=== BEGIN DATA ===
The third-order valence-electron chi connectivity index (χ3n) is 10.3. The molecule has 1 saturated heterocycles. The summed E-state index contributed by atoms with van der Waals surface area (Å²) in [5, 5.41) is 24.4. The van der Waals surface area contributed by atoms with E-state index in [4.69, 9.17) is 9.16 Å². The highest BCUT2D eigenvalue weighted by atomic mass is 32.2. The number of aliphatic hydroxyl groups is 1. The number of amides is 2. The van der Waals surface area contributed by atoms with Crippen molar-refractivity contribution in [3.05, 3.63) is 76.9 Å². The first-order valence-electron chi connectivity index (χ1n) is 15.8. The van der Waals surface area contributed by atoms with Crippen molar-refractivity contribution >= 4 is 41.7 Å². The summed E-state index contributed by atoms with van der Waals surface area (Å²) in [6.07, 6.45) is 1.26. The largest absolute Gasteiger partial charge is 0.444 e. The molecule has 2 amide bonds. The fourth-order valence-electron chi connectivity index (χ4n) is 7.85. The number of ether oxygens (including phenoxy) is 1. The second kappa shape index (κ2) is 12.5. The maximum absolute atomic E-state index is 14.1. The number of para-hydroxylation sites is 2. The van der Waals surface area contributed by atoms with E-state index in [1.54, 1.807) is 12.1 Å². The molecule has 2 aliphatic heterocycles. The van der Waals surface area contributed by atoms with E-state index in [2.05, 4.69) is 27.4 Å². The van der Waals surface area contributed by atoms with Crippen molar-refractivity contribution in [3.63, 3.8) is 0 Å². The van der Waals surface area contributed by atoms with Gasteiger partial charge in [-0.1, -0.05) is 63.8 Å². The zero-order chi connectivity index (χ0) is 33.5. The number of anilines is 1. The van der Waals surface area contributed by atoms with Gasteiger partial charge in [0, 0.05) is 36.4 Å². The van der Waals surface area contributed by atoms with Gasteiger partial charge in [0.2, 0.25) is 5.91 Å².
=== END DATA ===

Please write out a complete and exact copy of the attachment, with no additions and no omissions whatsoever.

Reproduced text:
The third-order valence-electron chi connectivity index (χ3n) is 10.3. The molecule has 1 saturated heterocycles. The summed E-state index contributed by atoms with van der Waals surface area (Å²) in [5, 5.41) is 24.4. The van der Waals surface area contributed by atoms with E-state index in [4.69, 9.17) is 9.16 Å². The highest BCUT2D eigenvalue weighted by atomic mass is 32.2. The number of aliphatic hydroxyl groups is 1. The number of amides is 2. The van der Waals surface area contributed by atoms with Crippen molar-refractivity contribution in [3.05, 3.63) is 76.9 Å². The first-order valence-electron chi connectivity index (χ1n) is 15.8. The van der Waals surface area contributed by atoms with Crippen molar-refractivity contribution >= 4 is 41.7 Å². The summed E-state index contributed by atoms with van der Waals surface area (Å²) in [6.07, 6.45) is 1.26. The largest absolute Gasteiger partial charge is 0.444 e. The molecule has 2 amide bonds. The fourth-order valence-electron chi connectivity index (χ4n) is 7.85. The number of ether oxygens (including phenoxy) is 1. The second kappa shape index (κ2) is 12.5. The maximum absolute atomic E-state index is 14.1. The number of para-hydroxylation sites is 2. The van der Waals surface area contributed by atoms with E-state index in [1.54, 1.807) is 12.1 Å². The molecule has 2 aliphatic heterocycles. The van der Waals surface area contributed by atoms with E-state index in [2.05, 4.69) is 27.4 Å². The van der Waals surface area contributed by atoms with Crippen molar-refractivity contribution in [3.63, 3.8) is 0 Å². The van der Waals surface area contributed by atoms with Gasteiger partial charge in [-0.1, -0.05) is 63.8 Å². The zero-order chi connectivity index (χ0) is 33.5. The number of anilines is 1. The van der Waals surface area contributed by atoms with Gasteiger partial charge in [0, 0.05) is 36.4 Å². The van der Waals surface area contributed by atoms with Gasteiger partial charge in [0.2, 0.25) is 5.91 Å².